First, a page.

Berlin Paradigm

Similarly to Kuo, Janet Ward’s Post-Wall Berlin creates various links between Weimar and Nazi planning; however, broadening her scope of study, she also incorporates the post-war and post-wall phases into her analysis. While focusing on the latter, Ward’s primary interest lies in the concept of the border: she discusses the de- and reterritorialization of Berlin through the changing physical and symbolic significance of borders, particularly the Berlin Wall. Since for Ward borders are the material or immaterial manifestations of a multi-faceted question, her main goal is to offer a cross-disciplinary analysis, in which the problem of borders is reflected from various fields such as ‘anthropology, architectural and art history, economics, geography, history, literary and cultural criticism, planning, political science, and sociology, as well as post-socialist studies’.16 This all-encompassing approach, as Ward argues, is the most appropriate tool to come closest to the lived experience of a city.17 The topicality of this issue is beyond doubt: besides the already cited books on the Berlin Wall, the notion of border is widely discussed in various forums. From Richard Sennett’s book, Together (2013)18 (where borders are seen as active and fruitful zones for togetherness) through the Getty Center’s latest conference, New Walled Order (that focused on the aesthetics and politics of barriers) to the Tate Modern’s recent event, ‘Borders’ (that meditated on how to conceive the borders of the future citizen), nowadays ‘borders’ seem to trigger much excitement in the academic and artistic field.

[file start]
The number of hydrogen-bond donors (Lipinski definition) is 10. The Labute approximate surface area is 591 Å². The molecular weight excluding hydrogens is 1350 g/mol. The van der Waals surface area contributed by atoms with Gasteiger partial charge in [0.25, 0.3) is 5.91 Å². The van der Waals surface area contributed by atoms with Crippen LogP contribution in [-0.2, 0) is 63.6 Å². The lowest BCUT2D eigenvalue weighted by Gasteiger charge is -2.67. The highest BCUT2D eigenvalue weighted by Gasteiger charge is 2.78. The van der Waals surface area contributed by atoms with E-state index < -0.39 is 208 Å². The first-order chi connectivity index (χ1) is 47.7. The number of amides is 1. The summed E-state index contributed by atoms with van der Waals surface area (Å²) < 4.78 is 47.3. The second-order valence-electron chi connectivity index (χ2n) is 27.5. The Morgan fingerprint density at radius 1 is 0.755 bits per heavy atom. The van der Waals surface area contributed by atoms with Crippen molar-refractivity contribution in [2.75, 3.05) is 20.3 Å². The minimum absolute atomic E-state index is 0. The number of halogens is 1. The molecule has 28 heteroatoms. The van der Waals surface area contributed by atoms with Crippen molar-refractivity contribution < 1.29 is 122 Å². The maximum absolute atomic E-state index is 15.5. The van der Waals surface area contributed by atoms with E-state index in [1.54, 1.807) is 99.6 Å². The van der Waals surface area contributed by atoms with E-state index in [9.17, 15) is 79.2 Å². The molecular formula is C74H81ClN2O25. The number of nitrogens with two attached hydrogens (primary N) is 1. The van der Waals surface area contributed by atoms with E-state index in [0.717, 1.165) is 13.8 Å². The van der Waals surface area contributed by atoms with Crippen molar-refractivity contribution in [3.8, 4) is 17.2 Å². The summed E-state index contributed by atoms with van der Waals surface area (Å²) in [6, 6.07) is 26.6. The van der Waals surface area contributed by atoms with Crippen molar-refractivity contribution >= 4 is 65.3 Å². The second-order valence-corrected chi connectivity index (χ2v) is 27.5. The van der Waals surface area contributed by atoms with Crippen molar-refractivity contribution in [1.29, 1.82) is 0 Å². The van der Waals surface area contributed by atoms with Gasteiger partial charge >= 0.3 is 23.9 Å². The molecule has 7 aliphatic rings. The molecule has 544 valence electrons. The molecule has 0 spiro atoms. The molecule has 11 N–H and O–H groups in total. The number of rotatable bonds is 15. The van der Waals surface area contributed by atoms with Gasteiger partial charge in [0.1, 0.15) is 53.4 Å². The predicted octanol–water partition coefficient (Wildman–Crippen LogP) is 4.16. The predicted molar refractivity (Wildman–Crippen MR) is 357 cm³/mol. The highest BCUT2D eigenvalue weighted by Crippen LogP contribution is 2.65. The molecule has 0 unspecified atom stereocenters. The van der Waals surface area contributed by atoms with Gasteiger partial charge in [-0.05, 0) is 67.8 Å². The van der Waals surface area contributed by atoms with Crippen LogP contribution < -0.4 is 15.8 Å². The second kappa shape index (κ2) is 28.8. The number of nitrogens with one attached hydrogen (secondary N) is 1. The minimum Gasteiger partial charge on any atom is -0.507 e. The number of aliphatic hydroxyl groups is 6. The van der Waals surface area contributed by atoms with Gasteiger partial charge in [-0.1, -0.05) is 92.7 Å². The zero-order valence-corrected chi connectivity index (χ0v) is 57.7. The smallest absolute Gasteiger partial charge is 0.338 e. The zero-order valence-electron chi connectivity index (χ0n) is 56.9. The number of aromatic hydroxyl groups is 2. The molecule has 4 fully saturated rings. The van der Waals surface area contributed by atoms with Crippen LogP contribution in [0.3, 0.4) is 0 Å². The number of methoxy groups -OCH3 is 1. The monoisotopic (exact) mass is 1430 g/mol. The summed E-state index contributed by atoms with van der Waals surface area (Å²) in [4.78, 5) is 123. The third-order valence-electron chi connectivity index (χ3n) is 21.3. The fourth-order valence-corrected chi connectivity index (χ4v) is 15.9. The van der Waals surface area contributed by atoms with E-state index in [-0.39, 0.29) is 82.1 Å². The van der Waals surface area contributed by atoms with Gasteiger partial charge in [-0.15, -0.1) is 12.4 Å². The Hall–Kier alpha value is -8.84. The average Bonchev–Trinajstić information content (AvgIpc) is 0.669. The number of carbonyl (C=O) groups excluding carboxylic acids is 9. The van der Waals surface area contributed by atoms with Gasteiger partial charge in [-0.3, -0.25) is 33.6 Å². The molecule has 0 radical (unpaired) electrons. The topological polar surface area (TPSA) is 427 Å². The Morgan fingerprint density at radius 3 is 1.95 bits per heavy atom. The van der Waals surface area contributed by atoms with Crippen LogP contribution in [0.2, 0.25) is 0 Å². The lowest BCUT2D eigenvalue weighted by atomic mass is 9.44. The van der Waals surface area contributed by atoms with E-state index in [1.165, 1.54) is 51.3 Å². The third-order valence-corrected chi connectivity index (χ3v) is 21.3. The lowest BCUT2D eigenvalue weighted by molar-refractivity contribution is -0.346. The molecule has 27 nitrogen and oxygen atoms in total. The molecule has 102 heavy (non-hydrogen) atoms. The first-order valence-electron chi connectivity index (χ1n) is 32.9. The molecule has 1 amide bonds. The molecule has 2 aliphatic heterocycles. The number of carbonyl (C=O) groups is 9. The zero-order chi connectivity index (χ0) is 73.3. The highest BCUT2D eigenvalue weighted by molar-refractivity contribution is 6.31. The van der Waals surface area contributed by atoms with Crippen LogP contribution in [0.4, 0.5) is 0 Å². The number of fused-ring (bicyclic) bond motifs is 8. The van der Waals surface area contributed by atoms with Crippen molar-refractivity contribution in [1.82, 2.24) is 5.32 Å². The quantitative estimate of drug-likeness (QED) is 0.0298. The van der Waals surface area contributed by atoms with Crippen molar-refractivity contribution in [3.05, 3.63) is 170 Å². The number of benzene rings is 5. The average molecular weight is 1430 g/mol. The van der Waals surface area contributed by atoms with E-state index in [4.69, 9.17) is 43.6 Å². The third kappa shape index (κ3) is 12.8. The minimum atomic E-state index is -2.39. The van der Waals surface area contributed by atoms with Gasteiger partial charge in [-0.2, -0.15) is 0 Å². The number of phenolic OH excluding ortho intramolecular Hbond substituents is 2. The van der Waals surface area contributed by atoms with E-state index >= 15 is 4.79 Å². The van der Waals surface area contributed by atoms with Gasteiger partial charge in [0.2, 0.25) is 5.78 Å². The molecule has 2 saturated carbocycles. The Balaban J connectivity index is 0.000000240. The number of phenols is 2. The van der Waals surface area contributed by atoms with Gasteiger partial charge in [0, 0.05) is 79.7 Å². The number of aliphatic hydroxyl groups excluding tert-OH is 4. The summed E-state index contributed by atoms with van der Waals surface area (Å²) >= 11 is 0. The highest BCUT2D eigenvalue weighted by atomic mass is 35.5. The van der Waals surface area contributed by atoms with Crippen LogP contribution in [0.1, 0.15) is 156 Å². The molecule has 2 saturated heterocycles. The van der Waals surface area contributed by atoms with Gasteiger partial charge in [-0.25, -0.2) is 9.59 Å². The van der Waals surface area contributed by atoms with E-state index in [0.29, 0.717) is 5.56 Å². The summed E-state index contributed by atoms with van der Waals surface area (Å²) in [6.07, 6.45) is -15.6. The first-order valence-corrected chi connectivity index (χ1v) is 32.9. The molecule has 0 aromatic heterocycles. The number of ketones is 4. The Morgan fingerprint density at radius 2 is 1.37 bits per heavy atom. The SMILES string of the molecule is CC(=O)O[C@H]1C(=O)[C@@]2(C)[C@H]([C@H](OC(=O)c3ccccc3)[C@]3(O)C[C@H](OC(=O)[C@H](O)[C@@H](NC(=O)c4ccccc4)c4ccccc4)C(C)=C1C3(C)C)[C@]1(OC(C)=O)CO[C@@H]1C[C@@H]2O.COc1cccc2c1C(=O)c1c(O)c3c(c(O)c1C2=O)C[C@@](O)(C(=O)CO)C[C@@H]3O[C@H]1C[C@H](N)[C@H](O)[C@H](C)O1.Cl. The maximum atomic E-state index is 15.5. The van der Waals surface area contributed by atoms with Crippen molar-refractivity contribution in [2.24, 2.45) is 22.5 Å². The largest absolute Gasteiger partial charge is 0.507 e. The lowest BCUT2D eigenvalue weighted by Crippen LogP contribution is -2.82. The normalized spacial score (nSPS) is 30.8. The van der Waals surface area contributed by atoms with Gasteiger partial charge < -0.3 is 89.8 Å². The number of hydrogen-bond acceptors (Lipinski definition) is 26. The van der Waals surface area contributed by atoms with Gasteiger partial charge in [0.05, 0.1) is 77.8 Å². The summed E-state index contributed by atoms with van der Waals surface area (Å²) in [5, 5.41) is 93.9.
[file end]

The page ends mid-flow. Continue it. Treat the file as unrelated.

The point of departure for Janet Ward in Post-Wall Berlin is, thus, the border as such. However, instead of using the concept in a static sense, Ward defines borders as being dynamic. As she states,

borders that necessarily define our spaces and our places – whether urban, regional, or national, as well as the culturally and ethnically diverse groups who live there – can best be understood not just as a hegemonically linked set of containers, but rather as a series of re-defining, impermanent, and reciprocal engagements between structure and disintegration, stasis and movement, barrier and gateway.19